Black Majesty - Silent Company
After the very promising debut Sands of Time, Australian Black Majesty have their sophomore effort, Silent Company out on the market. Since the first album was a very promising beginning, this was a highly anticipated release and to see if the band could make an equally strong or even stronger follow- up was very interesting to dig further into. The line up is intact since the debut and the band hasn't strayed far, or even anywhere actually, from the former style. Silent Company continues where Sands of Time left off and the music is still focusing on an abundance of melody in the lead guitar and the quite unique vocals of John Cavaliere. Comparisons to especially Judas Priest, Iron Maiden, Helloween and above all Queensryche (Operation Mindcrime) still hold but Black Majesty haven't lost touch to their own musical origins from the first album. Some light progressive touches are also present but overall we're once again dealing with a very melodic straight up power metal release.
The starting Dragon Reborn opens up this chapter with a great distinct and fast guitar riff worthy in the recognition of the band. This is a real strong and fast opener and quite a complex one too so it takes more than just one listen to get the entire hang of it. Really nice track once done though and one of the more prominent outings on the album. The title track isn't as good as its counterpart Sands of Time but it shows that the band has other qualities than just keeping the pedal nailed to the floor. The song provides a lot of multi-layered vocals and the chorus really stands out among the rest of the material. The band's decision to include their own interpretation of John English's awesome ballad Six Ribbons came totally out of the blue, but I really like what Black Majesty's done with it and Cavaliere's duet with guest female vocalist Susie Goritchan is a truly great feature. I remember this as a theme from a TV-series from my childhood and I've always loved it and to hear it in a metal version so much later in life was a real nice thing.
Firestorm and Never Surrender are clean and direct power metal numbers worthy of encouragement too even though they provide very little resourcefulness. Especially the second one has very evident Maiden strokes though and both prove that Black Majesty have a really good and reliable source to scoop up songs like this from. The galloping rhythms of the 8 minute closer A Better Way to Die is also bearing the Maiden trade name and overall there are flavours in the guitar work from Janevski and Mohamed that sends more than just one thought to Smith/Murray's classic finger-fretting. The more mid-tempo oriented Visionary shows the most progressive features of the album but also a great multiplicity and shifts between different paces.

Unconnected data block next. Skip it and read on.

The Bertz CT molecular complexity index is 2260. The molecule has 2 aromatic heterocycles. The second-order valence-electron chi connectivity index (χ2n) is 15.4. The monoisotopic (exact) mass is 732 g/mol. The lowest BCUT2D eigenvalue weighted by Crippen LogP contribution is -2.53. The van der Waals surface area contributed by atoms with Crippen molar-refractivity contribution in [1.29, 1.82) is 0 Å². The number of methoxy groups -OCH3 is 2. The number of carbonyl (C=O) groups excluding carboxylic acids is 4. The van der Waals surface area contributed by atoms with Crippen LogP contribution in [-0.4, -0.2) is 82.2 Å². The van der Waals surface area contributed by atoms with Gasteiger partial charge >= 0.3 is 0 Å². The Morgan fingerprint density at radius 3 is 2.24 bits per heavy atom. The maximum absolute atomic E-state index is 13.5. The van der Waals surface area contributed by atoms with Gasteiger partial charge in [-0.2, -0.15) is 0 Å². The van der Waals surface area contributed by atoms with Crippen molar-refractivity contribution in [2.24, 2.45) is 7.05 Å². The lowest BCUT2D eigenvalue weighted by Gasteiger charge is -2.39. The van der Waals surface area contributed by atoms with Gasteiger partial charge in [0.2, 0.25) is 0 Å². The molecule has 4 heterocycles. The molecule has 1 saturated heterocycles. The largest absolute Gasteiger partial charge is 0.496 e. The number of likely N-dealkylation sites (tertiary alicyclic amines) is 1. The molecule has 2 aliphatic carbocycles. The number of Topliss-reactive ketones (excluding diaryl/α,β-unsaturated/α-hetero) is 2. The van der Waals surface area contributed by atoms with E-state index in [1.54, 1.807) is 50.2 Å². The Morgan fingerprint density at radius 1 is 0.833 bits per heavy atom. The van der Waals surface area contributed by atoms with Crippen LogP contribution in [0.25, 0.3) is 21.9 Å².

Just as Sands of Time this album also shows quite a heavy quantity of diversity even though the delivered power metal itself can't really be said to push the boundaries of the genre. No major revolution regarding the sound has taken place either but the production of the old school type has a little more flesh on its bones this time. It feels a little fatter and more packed with power and much of that is due to the collaboration with Piet Sielck, who's been responsible for the drum-recordings together with Pavel Konvalinka. Otherwise you can't say that any real groundbreaking inputs have been added regarding the sound and the band has continued to rely on the basic sound they had on their debut release.
What really makes Silent Company a very good release though is the lead guitar that this album is more than very well stocked with. They have a very impressive flow and give us several real knock-out twin leads and impressive solos on as good as every number. Many keep mentioning John Cavaliere's vocals as the band's real trademark and to some extent I can agree, but since he still tends to miss a tone here and there and feels a bit unsharpened. Based on this I have to disagree a little with other reviewers and regard his efforts of the more average sort, however unique his pipes must be looked upon. Comparisons to Jeff Scott Soto, Daniel Heiman, Geoff Tate, Rob Rock and a strong lean towards Bruce Dickinson on some songs are still valid and being mentioned in the same contexts as these impressive other vocalists says much of what capacities he has, but there's also more improvement ahead before matching any of those.
The question to whether Silent Company or Sands of Time is the better release remains to be a difficult nut to crack. There are parts on both releases that are both better and worse on both albums. Sands of Time had the magic of being the debut and providing something new and fresh while Silent Company feels like the band's playing it a bit safer and relies on former exertions. The sound is slightly better here, the drums especially and perhaps the guitars are too. The song-material is by and large on the same levels between the two albums. More killers on the first album and more solid and even compositions on the new, so I guess that will have to be the weight that finally breaks the nutshell. It's basically a dead run between the two efforts and I will continue to follow the future career of this band with great interest. I'm sure that Black Majesty will continue to be a reliable resource of well played melodic power metal and they sure have the potential of becoming one of Australia's bigger such exports together with bands like Dungeon and Vanishing Point.
See also: Song By Song Commentary
also review of: Sands Of